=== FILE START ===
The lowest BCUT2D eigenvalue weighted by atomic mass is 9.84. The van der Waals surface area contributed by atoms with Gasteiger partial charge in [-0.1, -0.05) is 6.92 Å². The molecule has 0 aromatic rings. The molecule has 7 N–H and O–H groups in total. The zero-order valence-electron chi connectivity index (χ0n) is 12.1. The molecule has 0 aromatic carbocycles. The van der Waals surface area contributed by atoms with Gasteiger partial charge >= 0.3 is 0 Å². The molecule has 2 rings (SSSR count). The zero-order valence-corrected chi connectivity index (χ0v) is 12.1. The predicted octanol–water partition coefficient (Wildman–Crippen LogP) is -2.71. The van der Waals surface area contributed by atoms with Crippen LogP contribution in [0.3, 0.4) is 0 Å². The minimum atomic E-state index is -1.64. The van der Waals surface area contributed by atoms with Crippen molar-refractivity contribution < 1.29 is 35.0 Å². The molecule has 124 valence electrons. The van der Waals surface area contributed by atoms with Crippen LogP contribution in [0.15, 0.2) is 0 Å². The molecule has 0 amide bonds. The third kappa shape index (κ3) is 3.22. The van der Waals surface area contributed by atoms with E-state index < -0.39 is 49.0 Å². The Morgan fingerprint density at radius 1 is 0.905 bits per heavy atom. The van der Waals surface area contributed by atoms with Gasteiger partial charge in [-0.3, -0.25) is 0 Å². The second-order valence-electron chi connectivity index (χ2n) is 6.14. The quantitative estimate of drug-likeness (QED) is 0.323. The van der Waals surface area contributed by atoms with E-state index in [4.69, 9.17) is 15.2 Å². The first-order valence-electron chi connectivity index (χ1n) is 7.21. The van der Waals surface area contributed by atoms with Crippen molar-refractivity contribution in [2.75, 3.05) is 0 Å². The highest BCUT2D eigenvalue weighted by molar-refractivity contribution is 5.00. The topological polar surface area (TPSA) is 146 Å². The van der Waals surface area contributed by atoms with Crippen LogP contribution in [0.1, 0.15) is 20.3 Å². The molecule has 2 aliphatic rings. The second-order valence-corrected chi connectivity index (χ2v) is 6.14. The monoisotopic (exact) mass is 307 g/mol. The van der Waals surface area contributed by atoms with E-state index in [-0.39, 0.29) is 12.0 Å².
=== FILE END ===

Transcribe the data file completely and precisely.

The lowest BCUT2D eigenvalue weighted by atomic mass is 9.84. The van der Waals surface area contributed by atoms with Gasteiger partial charge in [-0.1, -0.05) is 6.92 Å². The molecule has 0 aromatic rings. The molecule has 7 N–H and O–H groups in total. The zero-order valence-electron chi connectivity index (χ0n) is 12.1. The molecule has 0 aromatic carbocycles. The van der Waals surface area contributed by atoms with Gasteiger partial charge >= 0.3 is 0 Å². The molecule has 2 rings (SSSR count). The zero-order valence-corrected chi connectivity index (χ0v) is 12.1. The predicted octanol–water partition coefficient (Wildman–Crippen LogP) is -2.71. The van der Waals surface area contributed by atoms with Crippen LogP contribution in [0.3, 0.4) is 0 Å². The minimum atomic E-state index is -1.64. The van der Waals surface area contributed by atoms with Crippen molar-refractivity contribution < 1.29 is 35.0 Å². The molecule has 124 valence electrons. The van der Waals surface area contributed by atoms with Crippen LogP contribution in [0.15, 0.2) is 0 Å². The molecule has 0 amide bonds. The third kappa shape index (κ3) is 3.22. The van der Waals surface area contributed by atoms with E-state index < -0.39 is 49.0 Å². The Morgan fingerprint density at radius 1 is 0.905 bits per heavy atom. The van der Waals surface area contributed by atoms with Gasteiger partial charge in [-0.3, -0.25) is 0 Å². The second-order valence-electron chi connectivity index (χ2n) is 6.14. The quantitative estimate of drug-likeness (QED) is 0.323. The van der Waals surface area contributed by atoms with E-state index in [4.69, 9.17) is 15.2 Å². The first-order valence-electron chi connectivity index (χ1n) is 7.21. The van der Waals surface area contributed by atoms with Crippen molar-refractivity contribution in [2.75, 3.05) is 0 Å². The highest BCUT2D eigenvalue weighted by molar-refractivity contribution is 5.00. The topological polar surface area (TPSA) is 146 Å². The van der Waals surface area contributed by atoms with Crippen LogP contribution in [0.1, 0.15) is 20.3 Å². The molecule has 2 aliphatic rings. The second-order valence-corrected chi connectivity index (χ2v) is 6.14. The monoisotopic (exact) mass is 307 g/mol. The van der Waals surface area contributed by atoms with E-state index in [-0.39, 0.29) is 12.0 Å².